CTrax, an online music subscription
service provided through Temple, has closed its doors, leaving students who sought a legal alternative to pirating songs in the digital dark.
The service was offered by Temple beginning
last March, providing students with a free trial of its digital media player before asking for a monthly fee at a discounted rate of $3.49. The service was later offered for free by Computer Services.
Discontinuation of the service was announced in a university-wide e-mail sent by Computer Services late last month. The e-mail also stated that a replacement for CTrax is being sought.
“We were left high and dry and we’re looking for an alternative. If we don’t find a way to provide something free, or extremely cheap, [students] are going to find a way to do it illegally,” Timothy O’Rourke, vice president of Computer and Information Services said.
In a letter to 75 university partners, Larry Jacobson, chief executive officer and chairman of Cdigix stated that the company terminated its entertainment media branch to concentrate on educational media.
“It became clear that the future of our business lies in classroom services, not in a legal digital music platform,” Jacobson wrote.
A contributing factor to CTrax’s demise,
according to Jacobson, was students’ “moderate interest” in the service.
Despite ongoing advertising efforts, which included two student marketing representatives who were paid by Cdigix, the service wasn’t as popular as Computer Services expected, said O’Rourke.
“It provided a legal alternative, but I don’t know how successful it was,” he said.
In fact, finding students on Main Campus
who actually used the service was difficult.
A large number of students hadn’t even heard of it.
“I’d be more likely to use [the service] if they actually let us know they have one. If they had some publicity, someone might actually use it,” said Alex Gordon, a graduate student of chemistry.
When Sabrina Schlegel, a junior international business and risk management and insurance double major, heard that CTrax was ceasing business, she wasn’t surprised.”That’s probably because no one uses it,” she said. Speaking from experience – one filled with disappointment – Schlegel said she thought CTrax was great until the free trial period ended and she realized she would have to pay for the service.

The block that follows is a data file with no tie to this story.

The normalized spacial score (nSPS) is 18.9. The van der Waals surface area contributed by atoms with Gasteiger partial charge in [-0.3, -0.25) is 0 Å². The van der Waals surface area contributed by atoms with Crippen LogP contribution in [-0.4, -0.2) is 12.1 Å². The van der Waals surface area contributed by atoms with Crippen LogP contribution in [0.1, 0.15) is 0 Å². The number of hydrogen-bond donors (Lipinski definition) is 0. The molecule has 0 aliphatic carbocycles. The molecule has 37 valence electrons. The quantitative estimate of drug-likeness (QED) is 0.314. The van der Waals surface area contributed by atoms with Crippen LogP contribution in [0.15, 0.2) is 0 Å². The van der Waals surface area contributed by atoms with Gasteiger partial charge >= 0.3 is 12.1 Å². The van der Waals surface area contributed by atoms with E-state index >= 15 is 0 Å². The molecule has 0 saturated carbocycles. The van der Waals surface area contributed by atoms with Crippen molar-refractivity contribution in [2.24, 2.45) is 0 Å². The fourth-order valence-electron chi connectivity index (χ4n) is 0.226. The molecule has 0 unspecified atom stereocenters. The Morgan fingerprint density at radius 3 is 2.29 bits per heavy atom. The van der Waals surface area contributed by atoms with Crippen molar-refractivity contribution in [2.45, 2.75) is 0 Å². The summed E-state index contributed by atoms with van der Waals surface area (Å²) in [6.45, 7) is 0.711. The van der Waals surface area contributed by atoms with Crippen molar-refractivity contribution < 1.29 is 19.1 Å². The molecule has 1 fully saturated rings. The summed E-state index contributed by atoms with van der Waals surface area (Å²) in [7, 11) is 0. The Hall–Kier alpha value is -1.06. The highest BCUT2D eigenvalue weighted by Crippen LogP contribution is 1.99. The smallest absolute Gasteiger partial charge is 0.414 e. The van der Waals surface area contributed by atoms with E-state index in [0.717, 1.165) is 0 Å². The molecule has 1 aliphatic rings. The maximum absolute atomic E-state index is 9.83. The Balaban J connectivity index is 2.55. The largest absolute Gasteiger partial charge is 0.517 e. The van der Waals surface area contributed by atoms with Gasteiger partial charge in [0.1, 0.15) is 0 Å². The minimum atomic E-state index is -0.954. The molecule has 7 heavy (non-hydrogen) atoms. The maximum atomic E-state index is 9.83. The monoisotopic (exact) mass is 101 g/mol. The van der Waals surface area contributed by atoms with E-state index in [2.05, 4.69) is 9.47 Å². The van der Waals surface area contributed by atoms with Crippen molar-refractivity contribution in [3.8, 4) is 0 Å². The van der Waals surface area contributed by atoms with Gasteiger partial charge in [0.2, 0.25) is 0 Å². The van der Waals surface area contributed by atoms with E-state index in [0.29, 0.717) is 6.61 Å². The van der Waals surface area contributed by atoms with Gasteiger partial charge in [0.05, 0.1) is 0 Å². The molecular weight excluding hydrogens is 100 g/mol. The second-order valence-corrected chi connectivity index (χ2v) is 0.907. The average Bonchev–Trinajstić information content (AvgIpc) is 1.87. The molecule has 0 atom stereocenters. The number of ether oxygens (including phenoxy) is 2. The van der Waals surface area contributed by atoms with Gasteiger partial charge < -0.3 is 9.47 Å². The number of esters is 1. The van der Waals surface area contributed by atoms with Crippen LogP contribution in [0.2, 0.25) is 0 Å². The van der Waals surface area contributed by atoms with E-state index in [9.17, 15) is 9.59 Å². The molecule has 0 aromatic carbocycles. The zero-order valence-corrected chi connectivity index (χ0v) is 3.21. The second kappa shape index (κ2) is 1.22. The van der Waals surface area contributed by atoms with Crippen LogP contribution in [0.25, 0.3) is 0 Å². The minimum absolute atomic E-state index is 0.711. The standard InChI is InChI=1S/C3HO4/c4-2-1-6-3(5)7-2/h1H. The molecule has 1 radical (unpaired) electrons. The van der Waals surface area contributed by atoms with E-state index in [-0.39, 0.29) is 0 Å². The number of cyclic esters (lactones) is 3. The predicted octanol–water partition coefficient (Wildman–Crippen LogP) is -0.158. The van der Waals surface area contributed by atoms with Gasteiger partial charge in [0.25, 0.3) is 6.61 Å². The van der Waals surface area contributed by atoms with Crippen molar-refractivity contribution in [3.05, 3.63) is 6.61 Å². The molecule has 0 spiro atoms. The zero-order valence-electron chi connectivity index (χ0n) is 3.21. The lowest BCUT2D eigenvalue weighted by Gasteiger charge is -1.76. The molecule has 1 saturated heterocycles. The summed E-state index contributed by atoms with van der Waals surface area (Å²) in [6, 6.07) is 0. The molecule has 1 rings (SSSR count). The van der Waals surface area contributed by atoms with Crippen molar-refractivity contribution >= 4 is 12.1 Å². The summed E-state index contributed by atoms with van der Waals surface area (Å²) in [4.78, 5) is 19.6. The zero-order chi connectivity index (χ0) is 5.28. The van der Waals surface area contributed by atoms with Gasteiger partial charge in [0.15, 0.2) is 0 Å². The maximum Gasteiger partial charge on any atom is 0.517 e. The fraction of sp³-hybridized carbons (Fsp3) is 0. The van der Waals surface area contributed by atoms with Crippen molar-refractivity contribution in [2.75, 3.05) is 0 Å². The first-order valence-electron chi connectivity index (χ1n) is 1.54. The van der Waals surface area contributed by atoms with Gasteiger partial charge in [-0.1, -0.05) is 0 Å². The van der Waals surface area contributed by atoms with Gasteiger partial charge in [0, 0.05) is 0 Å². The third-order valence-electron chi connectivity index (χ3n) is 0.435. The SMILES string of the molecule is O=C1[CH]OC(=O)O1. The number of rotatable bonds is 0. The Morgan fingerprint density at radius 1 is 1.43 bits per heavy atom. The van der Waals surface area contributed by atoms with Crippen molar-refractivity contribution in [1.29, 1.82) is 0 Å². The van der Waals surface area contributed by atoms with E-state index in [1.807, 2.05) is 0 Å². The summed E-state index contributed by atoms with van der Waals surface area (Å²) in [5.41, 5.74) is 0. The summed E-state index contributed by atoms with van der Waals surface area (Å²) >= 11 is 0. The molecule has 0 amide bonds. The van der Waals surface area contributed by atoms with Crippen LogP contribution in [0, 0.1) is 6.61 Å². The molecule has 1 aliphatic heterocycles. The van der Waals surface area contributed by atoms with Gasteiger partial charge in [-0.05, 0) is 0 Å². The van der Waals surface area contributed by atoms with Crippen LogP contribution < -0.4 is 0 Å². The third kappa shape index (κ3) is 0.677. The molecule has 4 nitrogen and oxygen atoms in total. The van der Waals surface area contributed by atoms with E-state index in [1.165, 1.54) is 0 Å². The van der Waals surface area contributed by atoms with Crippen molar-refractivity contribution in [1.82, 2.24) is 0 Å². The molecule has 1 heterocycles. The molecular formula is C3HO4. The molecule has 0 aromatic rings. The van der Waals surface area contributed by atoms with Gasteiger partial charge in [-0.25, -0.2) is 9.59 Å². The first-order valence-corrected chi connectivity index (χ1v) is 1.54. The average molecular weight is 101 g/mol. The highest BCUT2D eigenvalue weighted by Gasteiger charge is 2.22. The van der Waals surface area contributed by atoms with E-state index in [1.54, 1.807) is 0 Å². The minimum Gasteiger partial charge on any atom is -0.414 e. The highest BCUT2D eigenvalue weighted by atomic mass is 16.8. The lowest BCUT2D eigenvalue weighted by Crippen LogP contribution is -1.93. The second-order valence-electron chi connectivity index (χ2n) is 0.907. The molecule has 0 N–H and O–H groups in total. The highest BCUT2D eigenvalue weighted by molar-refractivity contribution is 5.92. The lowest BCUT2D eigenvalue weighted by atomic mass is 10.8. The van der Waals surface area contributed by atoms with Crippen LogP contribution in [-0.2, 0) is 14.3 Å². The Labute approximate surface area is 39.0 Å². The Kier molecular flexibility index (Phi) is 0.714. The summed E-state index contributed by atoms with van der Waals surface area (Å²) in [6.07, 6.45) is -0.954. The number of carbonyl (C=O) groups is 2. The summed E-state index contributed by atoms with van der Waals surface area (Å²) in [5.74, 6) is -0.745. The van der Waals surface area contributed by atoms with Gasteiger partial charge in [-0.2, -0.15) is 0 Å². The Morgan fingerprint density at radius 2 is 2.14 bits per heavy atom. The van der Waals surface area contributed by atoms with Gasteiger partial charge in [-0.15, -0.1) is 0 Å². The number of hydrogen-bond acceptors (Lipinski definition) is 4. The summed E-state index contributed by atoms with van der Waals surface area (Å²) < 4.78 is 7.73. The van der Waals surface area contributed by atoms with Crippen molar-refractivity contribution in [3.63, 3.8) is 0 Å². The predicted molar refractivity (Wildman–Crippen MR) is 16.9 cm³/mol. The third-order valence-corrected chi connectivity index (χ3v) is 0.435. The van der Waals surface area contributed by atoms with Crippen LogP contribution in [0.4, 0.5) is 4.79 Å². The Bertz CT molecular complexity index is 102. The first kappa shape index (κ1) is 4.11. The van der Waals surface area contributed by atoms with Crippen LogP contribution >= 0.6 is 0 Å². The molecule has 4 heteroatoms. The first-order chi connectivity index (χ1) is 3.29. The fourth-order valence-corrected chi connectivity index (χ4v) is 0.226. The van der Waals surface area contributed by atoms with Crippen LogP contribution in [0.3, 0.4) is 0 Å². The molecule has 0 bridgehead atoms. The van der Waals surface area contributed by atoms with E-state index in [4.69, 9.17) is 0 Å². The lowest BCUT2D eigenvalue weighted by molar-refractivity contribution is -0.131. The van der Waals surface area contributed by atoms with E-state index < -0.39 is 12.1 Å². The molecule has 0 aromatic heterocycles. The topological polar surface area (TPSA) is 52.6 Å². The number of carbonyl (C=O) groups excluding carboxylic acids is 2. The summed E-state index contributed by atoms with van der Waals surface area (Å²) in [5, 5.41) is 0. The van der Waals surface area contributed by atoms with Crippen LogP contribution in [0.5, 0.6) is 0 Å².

“My friend at Penn State had Napster and you could stream music. All the songs [on CTrax], eventually I couldn’t listen to them. Once they made it free, it was stupid,” she said.
CTrax’s termination comes a week after the Recording Industry Association of America announced that it would tighten policies regarding music piracy on college campuses.
The organization recently issued 400 letters to students at 13 universities warning them of forthcoming lawsuits.
The RIAA hopes students will confess to pirating music in order to receive a reduced settlement fee instead of facing court dates and legal penalties.
“There are difficulties in changing the habits of college-aged students who grew up downloading illegal music,” Laurie Rubenstein, a public relations representative for CDigix, said.
But with a stringent anti-piracy policy and network devices to block illegal file-sharing programs, Computer Services has successfully prevented students, especially those living in dorms, from potential lawsuits.
O’Rourke said the university receives a few letters each month from the RIAA accusing students of piracy, but not nearly as many as some other universities. The university takes those letters seriously and disciplinary action can result for those who violate anti-piracy policies.
“This is serious business. It’s serious because it endangers your computer, uses university bandwidth and you’re breaking the law. It’s serious, because it’s wrong,” O’Rourke said.
For students, however, finding an affordable, compatible and legal alternative to piracy is still not easy.Although downloading LimeWire, an illegal program, “fried” his computer, engineering technology major Chris Houck said he would use LimeWire again when he gets tired of buying CDs.
Though monthly subscription services such as Ruckus, which boasts a catalog of 2.5 million songs at no charge to students, and Napster, which offers consumers multi-tiered plans of service, exist, they each have their flaws. Burning CDs costs 99 cents per track and, although both services offer plans that support Windows PlaysForSure-compatible mp3 players, students with iPods are out of luck.
Ultimately, the ease of pirating music
and the expense of purchasing it has a powerful effect on the choice that students make, one student said.
“It’s too bad there’s no such thing as renting music,” entrepreneurship major J. Cuellar said.
Brian Kirk can be reached at firstname.lastname@example.org.